Come see hats, hats, and more great hats!! Please comment and let me know your favorite
Last week on May 7th, I had the pleasure of attending the 26th annual Frederick Law Olmsted Awards Luncheon. Frederick Law Olmsted, the famous American landscape designer and the father of American landscape architecture, designed many renowned urban parks, including the very magnificent Central Park in NYC. The luncheon was held at the lovely Central Park Conservancy, and my dear friend, and landscape designer, Memrie Lewis is a member of the benefit committee. Memrie is pleased to report that more than 2.4 million dollars was raised that day, which will be used to help keep Central Park the glorious haven that it is. Hosted by The Women's Committee, the luncheon was so much fun. Hats were optional, but come take a look - it was a hat extravaganza!!
These gardens, restored by Lyndon Miller, are spacious and verdant, planted with lovely cherries, boxwood, taxus, azaleas, tulips, perennials, and other cultivators. I visited the park the day before the luncheon to see the gardens before the crowds converged - the tents were just being erected over the great lawn.
Wide bluestone paths, taxus (yew shrubs), and apples give a stately architecture to the gardens.
The most beautiful feature of the gardens is the raised pergola, situated to the west of The Great Lawn and Fifth Avenue - parterres of boxwood, taxus, and wisteria vines. When Ralph Lauren celebrated his fortieth anniversary in business, he held the party here in this garden - dinner was served under the pergola.
A wonderful view of the luncheon tent and the fountain looking east towards Fifth Avenue.
Karena, my wardrobe mistress, painting the soles of my Louboutins black - I am not a fan of the signature red soles and always change the red to black - this is easy if you use a broad sharpie.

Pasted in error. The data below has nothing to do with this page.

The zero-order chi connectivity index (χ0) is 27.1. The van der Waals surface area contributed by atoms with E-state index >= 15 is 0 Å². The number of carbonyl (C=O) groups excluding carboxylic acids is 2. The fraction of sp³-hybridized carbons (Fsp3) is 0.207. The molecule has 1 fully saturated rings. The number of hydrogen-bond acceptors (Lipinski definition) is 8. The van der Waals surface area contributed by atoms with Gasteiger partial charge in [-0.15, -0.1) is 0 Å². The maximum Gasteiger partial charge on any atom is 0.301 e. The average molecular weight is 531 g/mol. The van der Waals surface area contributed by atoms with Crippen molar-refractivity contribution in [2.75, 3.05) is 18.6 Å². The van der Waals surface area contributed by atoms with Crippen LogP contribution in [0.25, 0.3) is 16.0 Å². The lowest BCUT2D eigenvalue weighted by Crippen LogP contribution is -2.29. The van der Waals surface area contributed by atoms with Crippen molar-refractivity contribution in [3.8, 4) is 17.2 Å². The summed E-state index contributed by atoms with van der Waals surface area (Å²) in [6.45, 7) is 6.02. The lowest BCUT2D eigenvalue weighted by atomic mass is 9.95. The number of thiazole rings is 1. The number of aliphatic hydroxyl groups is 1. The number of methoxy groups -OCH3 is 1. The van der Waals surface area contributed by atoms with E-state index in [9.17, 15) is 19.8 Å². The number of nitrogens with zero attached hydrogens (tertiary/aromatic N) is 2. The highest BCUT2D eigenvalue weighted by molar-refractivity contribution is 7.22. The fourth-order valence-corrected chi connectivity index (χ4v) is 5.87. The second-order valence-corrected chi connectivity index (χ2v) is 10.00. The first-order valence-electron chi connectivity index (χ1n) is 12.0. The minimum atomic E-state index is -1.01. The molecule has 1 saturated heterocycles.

I barely recognized my banker, Jane Heller and my publicist, Susan Magrino. They certainly look more like ladies who lunch than the hard working business ladies they really are. Their hats were made by Suzanne on East 61st Street.
I barely recognize myself - dressed in creamy white Marni and a Suzanne striped hat - I fit right in with the crowd.
The first of many extraordinary â€œChapeauxâ€ that were worn to the luncheon. Once called â€œcoolieâ€ hats, this shapes is now more politically correct with the name â€œpagoda.â€
Some ladies wore their favorite hats from the past - some wore just nicely coiffed hair - others had new expensive hats from the world's finest coutouriers.
A man!!! In a hat, no less.
a veritable garden in a brim
a better view of the roses and sweet peas
elegant, classic black and white
a wide brim with â€œcabbageâ€ roses
a sea of hats of all styles!
Artificial flowers are used on the brims and sometimes under the brims - here, huge cabbage roses.
More hats and lots and lots of cameras - Jane and her friends are right in the center
Before the lunch everyone was able to approve or disapprove of the hats and the spring dresses and suits - the weather was warm and sunny so everyone was comfortable in short sleeves and no coats.